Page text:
Mototaxis: The Amazon Jungle Transport

Mototaxis: The Amazon Jungle Transport

When thinking of movement in Amazonia, river transport probably comes to mind. Being home to the longest river in the world, with countless tributaries, it is certainly true that a myriad boats - ranging from dugout canoes to narrow peke-peke speedboats to luxury cruise ships - ply the waterways, carrying people and supplies.

And yet, when you step out of the airport in Iquitos, Tarapoto, Pucallpa, or any city in Peru's Amazon, you will be struck by the sight - and sound - of another form of transport: the mototaxi, which will generally outnumber cars by at least five to one.

Guano - Peru's White Gold

Guano - Peru's White Gold

Guano (seabird droppings) covers the coastal islands and cliffs of Peru in a thick,
odiferous, white layer. Derived from the Quechua word huanu (manure), guano has
been used as a natural, nitrate-rich fertilizer since pre-Inca times. The sunny atmosphere of the coast bakes in the nitrates, and lack of rain ensures that the droppings are not washed away.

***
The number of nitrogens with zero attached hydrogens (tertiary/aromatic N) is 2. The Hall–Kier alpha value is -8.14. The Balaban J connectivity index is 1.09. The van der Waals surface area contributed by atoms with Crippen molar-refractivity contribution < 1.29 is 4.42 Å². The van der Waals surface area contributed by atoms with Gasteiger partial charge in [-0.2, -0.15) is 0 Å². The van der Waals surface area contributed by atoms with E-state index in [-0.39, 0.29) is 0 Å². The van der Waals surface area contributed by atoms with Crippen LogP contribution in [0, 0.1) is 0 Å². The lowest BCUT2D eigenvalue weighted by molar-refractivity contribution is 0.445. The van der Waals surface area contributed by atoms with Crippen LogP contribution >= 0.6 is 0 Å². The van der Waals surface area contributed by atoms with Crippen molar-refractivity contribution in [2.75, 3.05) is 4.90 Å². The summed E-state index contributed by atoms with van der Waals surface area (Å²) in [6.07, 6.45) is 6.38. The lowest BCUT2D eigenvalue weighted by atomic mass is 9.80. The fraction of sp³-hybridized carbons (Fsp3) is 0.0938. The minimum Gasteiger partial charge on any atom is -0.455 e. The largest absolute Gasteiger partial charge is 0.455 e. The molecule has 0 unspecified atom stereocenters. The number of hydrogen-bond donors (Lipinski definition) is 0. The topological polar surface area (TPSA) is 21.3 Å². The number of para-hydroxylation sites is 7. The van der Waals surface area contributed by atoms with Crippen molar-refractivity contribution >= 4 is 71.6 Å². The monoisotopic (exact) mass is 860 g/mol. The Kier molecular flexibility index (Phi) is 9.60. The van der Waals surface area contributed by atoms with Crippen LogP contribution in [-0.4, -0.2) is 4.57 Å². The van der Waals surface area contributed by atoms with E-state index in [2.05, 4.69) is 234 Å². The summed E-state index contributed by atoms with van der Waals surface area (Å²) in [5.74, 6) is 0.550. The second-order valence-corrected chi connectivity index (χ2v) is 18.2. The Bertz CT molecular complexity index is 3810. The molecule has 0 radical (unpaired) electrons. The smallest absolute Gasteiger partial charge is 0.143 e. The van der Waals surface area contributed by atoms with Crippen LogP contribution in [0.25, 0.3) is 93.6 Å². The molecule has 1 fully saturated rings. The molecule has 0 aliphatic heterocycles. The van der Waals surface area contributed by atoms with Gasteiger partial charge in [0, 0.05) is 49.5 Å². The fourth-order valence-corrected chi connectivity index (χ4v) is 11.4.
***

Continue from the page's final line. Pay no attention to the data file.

Pisco Sour Day

Pisco Sour Day

In 2003, Peru created El Dia Nacional del Pisco Sour (National Pisco Sour Day), an annual public holiday on the first Saturday of February, celebrating the tangy, sweet - and undeniably intoxicating - Peruvian cocktail, which is both delicious and addictive!

This concoction of Pisco, lemon juice, egg white and sugar syrup liquidized, and served with a dash of Angostura bitters, has a long history dating back to the arrival of the Spanish in the Americas.

Why is Peru suffering coastal landslides and flooding?

Why is Peru suffering coastal landslides and flooding?

To date, 94 people have died, and an estimated 700,000 have been left homeless, as a direct result of the landslides and flooding, brought on by unusually heavy rains on the Western side of the Andes.

What, then, is causing all this destruction? To understand this, we need to look at Peru's coastal climate which, in a similar way to southern California, blends strong desert and offshore influences.

Peruvian Paso Horses

Peruvian Paso Horses

Descended from North African and Spanish stock, caballos de Paso are mid-sized horses bred for sure-footedness and comfort, not for speed. Unlike trotting breeds, Paso horses pace smoothly with little up-and- down movement, resulting in an exceptionally comfortable ride. As a result, they are tough and well-suited to demanding trips into the rough, dry, and expansive western Andes. Today, they are considered the smoothest saddle horses in the world.